By RAG4Clubfoot, a Rotarian Action Group Every three minutes a child is born with clubfoot. That’s nearly 200,000 children each year. Thousands of these children around the world are forced to live…
By RAG4Clubfoot, a Rotarian Action Group
Every three minutes a child is born with clubfoot. That’s nearly 200,000 children each year. Thousands of these children around the world are forced to live with this deformity that limits their mobility, ability to walk to school, play with their friends, and eventually work.
RAG4Clubfoot has a simple mission: to support timely Ponseti Method treatment and appropriate care for all children born with clubfoot. The Ponseti Method was developed at the University of Iowa, USA, by Dr. Ignacio Ponseti. The method is nearly 100% effective when used properly by a trained healthcare provider and is considered the gold standard for clubfoot treatment.
We aim to connect Rotarians with partners that provide expertise on Ponseti Method and to establish a national clubfoot program with the goal of local sustainability. Our group works with Ponseti International Association (PIA) at the University of Iowa to provide guidance…
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By Ryan Hyland, Rotary editorial staff
RI President-elect Ian H.S. Riseley urged incoming district leaders to seek gender and age parity and protect the environment in announcing the 2017-18 presidential theme Rotary: Making a Difference. “We know that we can do more together than we could ever do alone. I ask you to keep that spirit of teamwork and cooperation always in your minds and to take it back with you to your districts.”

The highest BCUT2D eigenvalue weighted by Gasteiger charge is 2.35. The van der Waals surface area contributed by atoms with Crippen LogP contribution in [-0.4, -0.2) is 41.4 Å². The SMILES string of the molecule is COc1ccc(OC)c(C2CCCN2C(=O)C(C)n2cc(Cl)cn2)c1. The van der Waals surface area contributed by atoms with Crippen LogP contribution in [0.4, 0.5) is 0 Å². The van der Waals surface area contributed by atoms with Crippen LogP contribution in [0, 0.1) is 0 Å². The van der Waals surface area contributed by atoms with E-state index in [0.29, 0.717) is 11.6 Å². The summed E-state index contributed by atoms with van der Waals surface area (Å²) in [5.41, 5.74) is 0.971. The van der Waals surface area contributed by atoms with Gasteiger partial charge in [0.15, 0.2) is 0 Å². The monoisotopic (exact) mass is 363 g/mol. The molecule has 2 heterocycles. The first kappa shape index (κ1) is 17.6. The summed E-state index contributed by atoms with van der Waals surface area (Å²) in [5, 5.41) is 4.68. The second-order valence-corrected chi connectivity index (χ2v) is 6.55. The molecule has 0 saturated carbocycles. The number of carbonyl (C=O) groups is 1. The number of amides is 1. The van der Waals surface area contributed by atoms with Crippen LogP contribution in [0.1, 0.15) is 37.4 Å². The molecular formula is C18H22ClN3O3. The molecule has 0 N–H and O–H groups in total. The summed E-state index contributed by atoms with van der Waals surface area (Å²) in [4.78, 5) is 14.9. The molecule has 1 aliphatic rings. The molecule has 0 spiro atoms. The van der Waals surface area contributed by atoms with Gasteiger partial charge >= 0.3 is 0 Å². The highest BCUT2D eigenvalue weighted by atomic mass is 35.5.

We caught up with incoming district governors after the theme was announced to get their thoughts, and see how they planned to make a difference in their leadership year.
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Fernando Pinto Nercelles
By Fernando Pinto Nercelles
When I learned about the changes approved by the 2016 Council on Legislation that allowed Rotaractors to join a Rotary club while maintaining their Rotaract membership, I immediately saw an opportunity and knew that I had to take it. Why?
It’s quite simple, I feel dual membership is one of the most effective ways devised to achieve the best of both worlds.
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The Choluteca bridge is a suspension bridge in Honduras built by the U.S. Army Corps of Engineers between 1935 and 1937.
By Neal Beard, a member of the Rotary Club of Lawrenceburg, Tennessee, USA
For the past eleven years, I have traveled to Honduras with many other Rotarians to help on numerous Rotary humanitarian projects in the southwestern part of Honduras near the Pacific Ocean and in the mountains along the Nicaraguan border.
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By Evan Burrell, Rotary Club of Turramurra, New South Wales, Australia
It’s a new year, and here’s something you can resolve to do for your club and for Rotary in 2017.
Think about the last time someone gave you a “word-of-mouth referral” that influenced your decision to do something. Maybe a friend shared a new favorite restaurant over Facebook, or your neighbour recommended a plumber. Or maybe it was that friendly suggestion to come along to a Rotary club meeting that got you involved in Rotary in the first place. Regardless, you probably acted on the referral, in part, because it came from someone you trust!
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By Quentin Wodon, Author of the Rotarian Economist Blog, President of the Rotary Club of Capitol Hill in Washington, D.C., and Lead Economist at the World Bank In the Washington Metropolitan Area, …